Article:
The evening will begin with a short farm tour and cocktail hour featuring Lychee and Rose martinis, and Jal-jeera, a cumin-intense mocktail. Appetizers will include vegetarian pakoras, a CGF cheese board with Le Bon Magot chutneys, and hummus drizzled with Brinjal Caponata.

The sit down portion of the meal is mostly vegetarian with a Burmese lamb entree for our meat-lovers. Look forward to Saag Paneer with foraged greens,  Persian Jeweled Rice, Aloo Gobi with Mutter, Masala Roasted Jersey Corn, Fatoush Salad with pomegranate and a honey lemon vinaigrette, and Naan bread.

We round out our evening with a Lassi White Peach Parfait, Gulab Jamoon petit fours, and a raw milk Masala Chai.

Cocktail hour begins at 6:30. Dinner at 7:30pm.
Bring your own creative place setting (prizes given!) and a favorite alcoholic beverage. Pairings suggestions will be sent with confirmation email.

Tickets are $85 in advance, and $95 dollars within five days of the dinner. There are only 30 seats. Get your ticket today.

(If your have trouble with the link, type www.shopcherrygrovefarm.com into your browser and click the events tab.)

Winning place setting at the Dishing Up NJ Farm-to-Fork

A Farm-to-Table Journey Along The Spice Route

SAVE THE DATE!

Tell your friends! Saturday, July 21st Cherry Grove Farm will co-host a farm-to-table culinary journey with our neighbors, Naomi at Le Bon Magot and The Agarwals from Pure Indian Foods.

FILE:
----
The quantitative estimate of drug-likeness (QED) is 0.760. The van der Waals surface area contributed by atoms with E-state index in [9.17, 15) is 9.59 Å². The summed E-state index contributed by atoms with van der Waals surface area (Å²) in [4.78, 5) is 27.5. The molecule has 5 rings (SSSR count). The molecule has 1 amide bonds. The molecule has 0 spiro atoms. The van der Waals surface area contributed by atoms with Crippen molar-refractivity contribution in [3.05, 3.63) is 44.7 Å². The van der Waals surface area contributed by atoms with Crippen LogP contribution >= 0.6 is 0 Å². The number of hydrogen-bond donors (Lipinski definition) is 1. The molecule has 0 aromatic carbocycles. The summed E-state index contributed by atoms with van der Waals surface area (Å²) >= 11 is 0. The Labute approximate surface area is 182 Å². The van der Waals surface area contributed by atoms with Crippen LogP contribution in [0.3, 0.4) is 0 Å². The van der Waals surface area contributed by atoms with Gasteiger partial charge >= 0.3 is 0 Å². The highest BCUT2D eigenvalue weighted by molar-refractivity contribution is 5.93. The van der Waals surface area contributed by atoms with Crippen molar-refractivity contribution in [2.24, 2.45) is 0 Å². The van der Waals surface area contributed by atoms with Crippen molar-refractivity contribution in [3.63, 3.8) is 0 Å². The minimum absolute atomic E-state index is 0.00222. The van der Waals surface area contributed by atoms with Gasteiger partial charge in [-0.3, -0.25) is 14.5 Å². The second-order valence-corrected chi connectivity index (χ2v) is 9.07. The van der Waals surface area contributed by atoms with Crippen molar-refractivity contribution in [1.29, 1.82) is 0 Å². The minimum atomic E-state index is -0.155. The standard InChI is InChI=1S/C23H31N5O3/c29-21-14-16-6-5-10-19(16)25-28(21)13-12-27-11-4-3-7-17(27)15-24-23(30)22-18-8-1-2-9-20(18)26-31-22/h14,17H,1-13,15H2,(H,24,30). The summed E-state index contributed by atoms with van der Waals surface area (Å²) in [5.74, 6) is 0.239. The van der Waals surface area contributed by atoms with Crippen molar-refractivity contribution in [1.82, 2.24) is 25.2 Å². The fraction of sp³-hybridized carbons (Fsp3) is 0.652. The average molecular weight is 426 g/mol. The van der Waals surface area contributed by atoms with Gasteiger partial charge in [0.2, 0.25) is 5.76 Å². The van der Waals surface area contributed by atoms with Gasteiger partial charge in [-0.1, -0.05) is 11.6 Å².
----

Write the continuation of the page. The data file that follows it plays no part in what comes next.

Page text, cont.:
Thirty people will share a 4-course meal that leads us from the Middle East to South-Asia, featuring fresh farm fare and the flavors of the old spice route. The menu will be heavily vegetarian but will include Cherry Grove Farm lamb and cheese.

The evening will begin with a 30-minute farm tour and cocktail hour to include Lychee and Rose martinis, vegetarian pakoras and hummus drizzled with Brinjal Caponata.

The sit down portion of the meal will be 2 entrees and a variety of sides, including Burmese Lamb cooked in almond and cashew gravy, Saag Paneer with farm-foraged greens,  Persian Jeweled Rice, Aloo Gobi with Mutter, and more.

We will end the evening with a few sweet treats and a raw milk Masala Chai.

Registration details to follow soon! Stay tuned!

#alongthespiceroute #cgffarmtofork

Flash Sale March 24-25!

Easter is coming… and we have a comfort food classic for your weekend!

 

Whey-fed Berkshire Smoked Ham, New Jersey Maple Syrup, and Artisan Mustard

10% off when purchased together

 

Smoked Ham with a Maple Mustard Glaze

  • 6-10lb Smoked Ham
  • ½ cup Sweet Sourland Farm NJ Maple Syrup
  • 1/3 cup brown sugar